A World II-Scale Effort: Finding a Practical Measure for a Popular Analogy

svobodaToday’s post comes from University Writing Professor, Michael Svoboda.  Professor Svoboda is both a passionate environmentalist and teacher.  He teaches  a UW-20 course titled, Global Warming & the Problem of Global Governance.

Although it was established to honor those who fought for their country in “The Great War,” World War I, on Veteran’s Day Americans feel proudest when recalling “The Good War,” World War II. We recall it fondly because World War II remains the best and most vivid example of the whole country, “the greatest generation,” rising to a challenge.

That’s why so many commentators and organizers have called for “a World-War II scale effort” on climate change. Al Gore drew the analogy at the end of An Inconvenient Truth. Lester Brown has included a subsection, a chapter, or a part on “The Great Mobilization” in every edition of Plan B.* (In the 3.0 and 4.0 editions, it’s even hinted at in the subtitle—Mobilizing to Save Civilization.) And Thomas L. Friedman devotes several pages to the WWII analogy in his concluding chapter of Hot, Flat, and Crowded.

Sounds impressive. Feels patriotic. But what does it mean? Just how big is a WWII-scale effort?

Gore, Brown, and Friedman all point to the rapid redeployment of America’s industrial capacity during World War II. According to Brown, by the end of 1944, America’s factories had produced 229,600 planes, almost four times the 60,000 quota Roosevelt had announced at the beginning of 1942. Quotas for all other armaments were exceeded by similar margins. If the world’s industrial capacity could be redirected to producing the machinery needed for alternative energies or the materials and equipment needed for energy-efficient buildings and transportation systems, the argument goes, we could meet the ambitious emission-reductions goals the developed world should be setting for itself: 25–40% by 2020 and 80–90% by 2050.

That’s the output side of the equation. After a WWII-scale mobilization, this is what we can do.

But what about the input side of the equation?  What level of concern is required to generate that level of effort? Or to phrase it in more specific and measurable terms, to what extent would climate change have to dominate public attention for Americans to deliver a WWII-scale response?

Gore, Brown, and Friedman have neither asked nor answered this last question. But in late September of this year, some freshmen at George Washington University did. Over the next several days, on this website, you can read their reports on that work. In what remains of this Veteran’s Day post, then, let me provide the necessary background.

The entire study began as a question Eckles Librarian John Danneker and I posed to ourselves when we met to design a library research exercise: How could Class of 2013 students measure the extent to which World War II dominated public attention? Our answer: “By looking at World War II-era magazines in Gelman’s archives.”

“Which?” “From what year?” and “How?” were the next questions we faced. After reviewing Gelman’s holdings, we identified ten magazines still being published today for which Gelman had WWII-era issues in storage. We planned a two-day exercise. On the first day, working in groups of 3 or 4, students would examine the 1942 issues of a magazine—whether in bound archival volumes or on microfiche—to determine the percentage of content devoted to WWII. On the second day, they would examine, in hardcopy, the July 2008–June 09 issues of the same magazine to determine the percentage of content devoted to climate change. So that students analyzing weeklies would only examine the same number of issues as the students analyzing monthlies, twelve weeks of the month (1st, 2nd, 3rd, 4th) would be randomly selected beforehand.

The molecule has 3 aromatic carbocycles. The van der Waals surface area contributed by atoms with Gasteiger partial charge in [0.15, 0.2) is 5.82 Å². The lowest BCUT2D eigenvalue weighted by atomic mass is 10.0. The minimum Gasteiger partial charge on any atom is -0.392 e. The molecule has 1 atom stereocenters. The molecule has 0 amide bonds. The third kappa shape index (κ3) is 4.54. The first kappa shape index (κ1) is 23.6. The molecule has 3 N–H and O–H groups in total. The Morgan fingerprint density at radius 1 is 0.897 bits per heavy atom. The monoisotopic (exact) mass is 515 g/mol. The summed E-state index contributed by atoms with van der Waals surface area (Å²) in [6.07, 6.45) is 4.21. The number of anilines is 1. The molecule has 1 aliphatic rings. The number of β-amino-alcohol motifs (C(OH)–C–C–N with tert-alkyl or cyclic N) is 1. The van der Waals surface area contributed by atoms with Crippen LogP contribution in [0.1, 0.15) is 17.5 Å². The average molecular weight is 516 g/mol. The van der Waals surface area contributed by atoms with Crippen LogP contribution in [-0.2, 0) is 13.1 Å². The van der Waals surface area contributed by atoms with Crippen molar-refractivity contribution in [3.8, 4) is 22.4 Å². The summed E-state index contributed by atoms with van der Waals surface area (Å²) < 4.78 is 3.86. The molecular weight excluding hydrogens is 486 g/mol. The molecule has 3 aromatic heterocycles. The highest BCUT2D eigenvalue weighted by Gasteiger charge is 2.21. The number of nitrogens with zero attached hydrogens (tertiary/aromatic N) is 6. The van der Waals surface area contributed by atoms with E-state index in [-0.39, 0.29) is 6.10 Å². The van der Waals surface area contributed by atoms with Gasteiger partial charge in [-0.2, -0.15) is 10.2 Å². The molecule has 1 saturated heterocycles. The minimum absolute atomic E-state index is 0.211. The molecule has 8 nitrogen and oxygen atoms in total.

To prepare for this work, on Thursday, September 17th, the students devised a research protocol: What parts of each issue would they examine (features, editorials, letters to the editor, ads)? What would they count as “about WWII” or about “climate change”? And what other kinds of observations should they record?

On Tuesday, September 22nd, working in Gelman with archival volumes drawn from storage or with graying rolls of microfiche, separate groups of students examined the 1942 issues of American Scholar, Atlantic, Foreign Affairs, Harper’s, Nation, National Geographic, The New Republic, Newsweek, Science, and Time.

Then on Thursday, September 24th, working in Eckles with hard copies, the same groups of students examined the July 2008 to June 2009 issues of the same magazines.

Starting tomorrow, November 12th, the 2013 Reads and Reacts will present the reports of these groups. We think you’ll be surprised by the results.

P.S. Let me anticipate and address one likely objection to the overall design of the study: Why were no conservative magazines examined? Because the explicitly conservative magazines to which Gelman subscribes—American Spectator, Commentary, National Review, Weekly Standard—were not founded until after World War II. This raises another interesting question about the effects of WWII, but we’ll save that for another day.

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One Response

  1. […] Blogs about global climate change: Top 10 worst effects of global warming, Vancouver Unitarians for Climate Change, Eating and Climate Change, Pachauri claims Indian scientific position arrogant, A World War II-Scale Effort […]

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